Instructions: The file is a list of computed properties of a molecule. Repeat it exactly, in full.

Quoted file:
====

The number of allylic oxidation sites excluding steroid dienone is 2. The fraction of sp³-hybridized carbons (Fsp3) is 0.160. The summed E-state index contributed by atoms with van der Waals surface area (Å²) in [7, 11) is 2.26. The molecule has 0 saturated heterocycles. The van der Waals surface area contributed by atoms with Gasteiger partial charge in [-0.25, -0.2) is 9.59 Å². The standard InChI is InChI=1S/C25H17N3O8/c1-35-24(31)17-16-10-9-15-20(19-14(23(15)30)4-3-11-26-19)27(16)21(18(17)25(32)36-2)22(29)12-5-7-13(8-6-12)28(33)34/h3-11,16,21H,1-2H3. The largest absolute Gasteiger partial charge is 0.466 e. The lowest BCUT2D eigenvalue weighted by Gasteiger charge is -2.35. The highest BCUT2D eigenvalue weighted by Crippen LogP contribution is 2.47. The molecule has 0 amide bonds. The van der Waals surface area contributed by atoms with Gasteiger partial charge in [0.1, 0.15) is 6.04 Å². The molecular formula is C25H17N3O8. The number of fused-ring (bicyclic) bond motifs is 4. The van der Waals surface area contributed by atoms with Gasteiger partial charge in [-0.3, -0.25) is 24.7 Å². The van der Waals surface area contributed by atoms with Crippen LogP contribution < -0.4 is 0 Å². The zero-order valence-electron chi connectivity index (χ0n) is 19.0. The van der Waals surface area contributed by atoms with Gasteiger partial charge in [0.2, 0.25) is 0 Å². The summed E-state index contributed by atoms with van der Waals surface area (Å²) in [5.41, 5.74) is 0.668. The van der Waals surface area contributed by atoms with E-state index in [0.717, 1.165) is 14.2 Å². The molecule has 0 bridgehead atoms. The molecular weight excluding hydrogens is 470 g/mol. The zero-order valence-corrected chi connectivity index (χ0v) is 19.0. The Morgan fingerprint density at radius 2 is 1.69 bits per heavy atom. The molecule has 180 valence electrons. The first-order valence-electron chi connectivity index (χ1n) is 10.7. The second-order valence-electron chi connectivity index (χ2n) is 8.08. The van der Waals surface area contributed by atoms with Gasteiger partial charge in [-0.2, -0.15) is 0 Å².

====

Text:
The number of allylic oxidation sites excluding steroid dienone is 2. The fraction of sp³-hybridized carbons (Fsp3) is 0.160. The summed E-state index contributed by atoms with van der Waals surface area (Å²) in [7, 11) is 2.26. The molecule has 0 saturated heterocycles. The van der Waals surface area contributed by atoms with Gasteiger partial charge in [-0.25, -0.2) is 9.59 Å². The standard InChI is InChI=1S/C25H17N3O8/c1-35-24(31)17-16-10-9-15-20(19-14(23(15)30)4-3-11-26-19)27(16)21(18(17)25(32)36-2)22(29)12-5-7-13(8-6-12)28(33)34/h3-11,16,21H,1-2H3. The largest absolute Gasteiger partial charge is 0.466 e. The lowest BCUT2D eigenvalue weighted by Gasteiger charge is -2.35. The highest BCUT2D eigenvalue weighted by Crippen LogP contribution is 2.47. The molecule has 0 amide bonds. The van der Waals surface area contributed by atoms with Gasteiger partial charge in [0.1, 0.15) is 6.04 Å². The molecular formula is C25H17N3O8. The number of fused-ring (bicyclic) bond motifs is 4. The van der Waals surface area contributed by atoms with Gasteiger partial charge in [-0.3, -0.25) is 24.7 Å². The van der Waals surface area contributed by atoms with Crippen LogP contribution < -0.4 is 0 Å². The zero-order valence-electron chi connectivity index (χ0n) is 19.0. The van der Waals surface area contributed by atoms with Gasteiger partial charge in [0.2, 0.25) is 0 Å². The summed E-state index contributed by atoms with van der Waals surface area (Å²) in [5.41, 5.74) is 0.668. The van der Waals surface area contributed by atoms with E-state index in [0.717, 1.165) is 14.2 Å². The molecule has 0 bridgehead atoms. The molecular weight excluding hydrogens is 470 g/mol. The zero-order valence-corrected chi connectivity index (χ0v) is 19.0. The Morgan fingerprint density at radius 2 is 1.69 bits per heavy atom. The molecule has 180 valence electrons. The first-order valence-electron chi connectivity index (χ1n) is 10.7. The second-order valence-electron chi connectivity index (χ2n) is 8.08. The van der Waals surface area contributed by atoms with Gasteiger partial charge in [-0.2, -0.15) is 0 Å².